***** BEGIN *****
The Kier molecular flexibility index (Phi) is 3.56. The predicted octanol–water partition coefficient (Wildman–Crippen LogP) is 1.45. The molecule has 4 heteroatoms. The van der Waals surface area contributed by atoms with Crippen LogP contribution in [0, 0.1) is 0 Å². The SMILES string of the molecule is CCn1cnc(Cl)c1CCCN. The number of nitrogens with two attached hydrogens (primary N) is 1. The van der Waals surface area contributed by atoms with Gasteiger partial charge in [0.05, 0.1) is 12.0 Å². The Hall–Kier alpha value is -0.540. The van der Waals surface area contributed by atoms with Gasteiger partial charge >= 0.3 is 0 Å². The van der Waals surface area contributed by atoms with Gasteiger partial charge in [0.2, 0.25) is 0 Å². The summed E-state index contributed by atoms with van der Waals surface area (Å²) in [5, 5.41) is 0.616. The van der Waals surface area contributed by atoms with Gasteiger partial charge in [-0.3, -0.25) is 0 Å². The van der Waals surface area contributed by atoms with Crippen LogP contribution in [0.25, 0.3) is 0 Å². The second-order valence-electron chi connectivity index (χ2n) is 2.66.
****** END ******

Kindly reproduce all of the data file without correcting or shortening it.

The Kier molecular flexibility index (Phi) is 3.56. The predicted octanol–water partition coefficient (Wildman–Crippen LogP) is 1.45. The molecule has 4 heteroatoms. The van der Waals surface area contributed by atoms with Crippen LogP contribution in [0, 0.1) is 0 Å². The SMILES string of the molecule is CCn1cnc(Cl)c1CCCN. The number of nitrogens with two attached hydrogens (primary N) is 1. The van der Waals surface area contributed by atoms with Gasteiger partial charge in [0.05, 0.1) is 12.0 Å². The Hall–Kier alpha value is -0.540. The van der Waals surface area contributed by atoms with Gasteiger partial charge >= 0.3 is 0 Å². The van der Waals surface area contributed by atoms with Gasteiger partial charge in [0.2, 0.25) is 0 Å². The summed E-state index contributed by atoms with van der Waals surface area (Å²) in [5, 5.41) is 0.616. The van der Waals surface area contributed by atoms with Gasteiger partial charge in [-0.3, -0.25) is 0 Å². The van der Waals surface area contributed by atoms with Crippen LogP contribution in [0.25, 0.3) is 0 Å². The second-order valence-electron chi connectivity index (χ2n) is 2.66.